Joshua McKenty, co-founder and chief executive officer of Piston Cloud, what he calls The Enterprise OpenStack Company, was in on the ground floor of OpenStack's creation, working as he was on the Anso Labs team at NASA to build a compute cloud on top of open source platform Eucalyptus. The team eventually gave up on that and wrote Nova, which NASA uses today to power its Nebula Cloud environment, and Nova was ultimately contributed to the OpenStack project, which it formed with Rackspace. McKenty left NASA after Anso was acquired by Rackspace in 2010, and formed Piston Cloud in 2011 with co-founders Gretchen Curtis (also of NASA) and Christopher MacGown of Rackspace. Network World Editor in Chief John Dix recently caught up with McKenty for a deep dive on why OpenStack matters and where Piston Cloud fits in.
Why form Piston Cloud?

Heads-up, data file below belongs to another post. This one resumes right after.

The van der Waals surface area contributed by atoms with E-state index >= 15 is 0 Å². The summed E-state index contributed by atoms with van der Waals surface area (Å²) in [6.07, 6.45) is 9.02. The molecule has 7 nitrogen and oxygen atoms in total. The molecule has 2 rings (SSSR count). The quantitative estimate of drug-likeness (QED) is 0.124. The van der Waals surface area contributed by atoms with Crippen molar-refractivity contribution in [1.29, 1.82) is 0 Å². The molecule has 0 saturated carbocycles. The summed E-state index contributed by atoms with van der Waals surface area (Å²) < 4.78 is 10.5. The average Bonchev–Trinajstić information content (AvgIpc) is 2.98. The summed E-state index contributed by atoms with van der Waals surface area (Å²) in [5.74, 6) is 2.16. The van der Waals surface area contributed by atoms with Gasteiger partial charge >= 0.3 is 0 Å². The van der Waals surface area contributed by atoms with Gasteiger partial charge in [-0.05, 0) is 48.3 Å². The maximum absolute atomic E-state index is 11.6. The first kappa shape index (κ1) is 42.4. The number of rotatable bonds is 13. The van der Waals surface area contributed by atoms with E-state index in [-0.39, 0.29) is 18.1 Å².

When OpenStack launched and vendors started joining in, most of the development focus was on what service providers needed to operate at scale, and not what enterprise needed as far as security, regulatory compliance, ease of use and performance. So we kicked off Piston Cloud with a focus on making an OpenStack distribution specifically geared toward enterprise, and solving some of the really hard security problems. Our first product is Piston Enterprise OS, and it's essentially a very opinionated distribution of OpenStack that addresses the issues around making it easy to build a private cloud environment that meets regulatory requirements.